600 Pleasant Valley Rd., Milford, MI 48042
This epic started about 20 years ago. When taking a Sunday drive a few miles from home, I saw an odd-looking tractor resting beside a barn door. Like all good iron collectors this thing sparked my interest, so for the next few years I occasionally drove by the farm and observed that the tractor was loved because it occasionally changed position around the farm yard.
Finally, it became stationary alongside a fence row, and rested there for a few years. This lack of activity was a sure sign of rejection, so I worked up my courage one afternoon and confronted the farmer. My suspicions were confirmed; it was unloved and, yes, he would part with it for what he felt was the fair value for metal-$15.00.
Any sane iron collector would dicker at this point, but the price stunned me so that I was struck silent for a bit and then slowly fumbled for my wallet. The former owner then rummaged around in a shed and came up with a governor and a 'v' pulley. I was told that the tractor wasn't much at plowing but it sure did a good job at filling a silo.
The tractor had been retired because of a continual problem keeping the drive pulley on the governor shaft.
Finally, we ambled over to the tractor, axle deep in whatever sheep do when they aren't eating. All the ignition wires were eaten by these 'woolly critters'. At this point he told me it was a Co-op, and was developed with a high speed road gear so a fellow would not need a truck to haul grain to the elevator.
When we got it home all the wires were replaced along with points, plugs, etc. Our bench grinder provided a flat on the hardened governor shaft. This flat kept the pulley from loosening on the shaft. Come to think of it, we have not had to tighten the pulley in since.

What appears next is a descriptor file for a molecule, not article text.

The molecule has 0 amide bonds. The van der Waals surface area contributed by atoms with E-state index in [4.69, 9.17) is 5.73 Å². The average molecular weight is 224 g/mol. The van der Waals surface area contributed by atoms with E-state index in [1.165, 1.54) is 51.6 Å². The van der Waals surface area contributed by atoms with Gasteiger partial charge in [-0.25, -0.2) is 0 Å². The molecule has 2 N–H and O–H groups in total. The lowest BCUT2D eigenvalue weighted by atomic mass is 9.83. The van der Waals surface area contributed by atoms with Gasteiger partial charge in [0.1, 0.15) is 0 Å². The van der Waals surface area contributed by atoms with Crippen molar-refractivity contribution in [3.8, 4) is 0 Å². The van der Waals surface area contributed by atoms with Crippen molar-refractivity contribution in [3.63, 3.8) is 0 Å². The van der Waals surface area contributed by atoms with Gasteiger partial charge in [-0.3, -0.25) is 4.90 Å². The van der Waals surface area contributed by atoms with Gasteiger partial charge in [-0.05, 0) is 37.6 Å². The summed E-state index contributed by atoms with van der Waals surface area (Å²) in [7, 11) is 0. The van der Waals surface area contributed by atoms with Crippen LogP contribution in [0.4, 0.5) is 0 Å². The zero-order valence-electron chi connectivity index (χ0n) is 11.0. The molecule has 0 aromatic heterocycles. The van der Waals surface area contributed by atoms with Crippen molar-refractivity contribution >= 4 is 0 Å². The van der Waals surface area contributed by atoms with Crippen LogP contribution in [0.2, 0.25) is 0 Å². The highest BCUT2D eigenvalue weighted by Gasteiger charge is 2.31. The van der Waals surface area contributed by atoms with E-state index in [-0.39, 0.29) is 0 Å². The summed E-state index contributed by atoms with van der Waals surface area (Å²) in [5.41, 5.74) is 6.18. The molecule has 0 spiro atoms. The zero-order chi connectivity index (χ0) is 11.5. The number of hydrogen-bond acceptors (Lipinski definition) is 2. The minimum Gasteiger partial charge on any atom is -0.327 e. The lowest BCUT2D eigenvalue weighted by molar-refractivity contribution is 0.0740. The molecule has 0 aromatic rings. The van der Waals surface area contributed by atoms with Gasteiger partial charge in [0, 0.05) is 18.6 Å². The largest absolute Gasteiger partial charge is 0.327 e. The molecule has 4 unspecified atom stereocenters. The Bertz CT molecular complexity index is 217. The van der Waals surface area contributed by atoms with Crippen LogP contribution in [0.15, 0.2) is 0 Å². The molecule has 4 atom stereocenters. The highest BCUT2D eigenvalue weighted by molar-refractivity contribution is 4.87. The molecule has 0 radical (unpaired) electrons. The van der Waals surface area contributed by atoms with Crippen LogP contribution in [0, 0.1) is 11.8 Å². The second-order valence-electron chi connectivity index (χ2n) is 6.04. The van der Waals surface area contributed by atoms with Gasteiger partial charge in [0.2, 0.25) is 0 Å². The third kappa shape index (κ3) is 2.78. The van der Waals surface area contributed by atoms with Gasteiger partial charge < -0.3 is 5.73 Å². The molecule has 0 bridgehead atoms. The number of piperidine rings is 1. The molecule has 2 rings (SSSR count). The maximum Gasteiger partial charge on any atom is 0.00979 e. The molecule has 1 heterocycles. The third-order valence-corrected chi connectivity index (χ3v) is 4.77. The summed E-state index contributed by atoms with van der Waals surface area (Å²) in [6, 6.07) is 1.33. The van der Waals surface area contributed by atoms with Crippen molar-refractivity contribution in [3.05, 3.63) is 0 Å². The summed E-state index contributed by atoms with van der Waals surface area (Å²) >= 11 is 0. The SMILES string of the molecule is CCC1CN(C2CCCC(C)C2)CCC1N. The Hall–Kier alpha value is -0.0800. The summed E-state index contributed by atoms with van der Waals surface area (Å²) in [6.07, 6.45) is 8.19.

Last summer, my then 15 year-old son sanded it to its original red color; in fact, it is so beautiful, that I am no longer allowed to use it in the woods!
The following statistical information is thanks to my son Scott's diligent digging:
The Duplex Machinery Corporation in 1936 came out with three models. The no. 1 was a three-wheeled outfit with pneumatic tires and an eight-foot turning radius. The tractor used a four cylinder Waukesha engine and was capable of speeds ranging from 1.4 to 24 mph. The no. 2 was a typical four-wheeled machine weighing approximately 4,075 pounds. This tractor used a six-cylinder Chrysler engine and a Clark transmission. The tractor was estimated to have a high speed of 35 mph. The no. 3 was almost identical to the no. 2, except it used a slightly larger Chrysler engine.
The CO-OP tractor went through three owners, the first being the Duplex Machinery Corporation (1936-1938) and then the COOPERATIVE Co. in 1939, and from 1939 through 1940 the Arturdale Corporation manufactured the CO-OP for a year until they were forced to discontinue the tractor because of the war effort.
P. S.: Can anyone help me with the (large size) spoked flywheel for my 1923 John Deere D/Waterloo-and that's another story!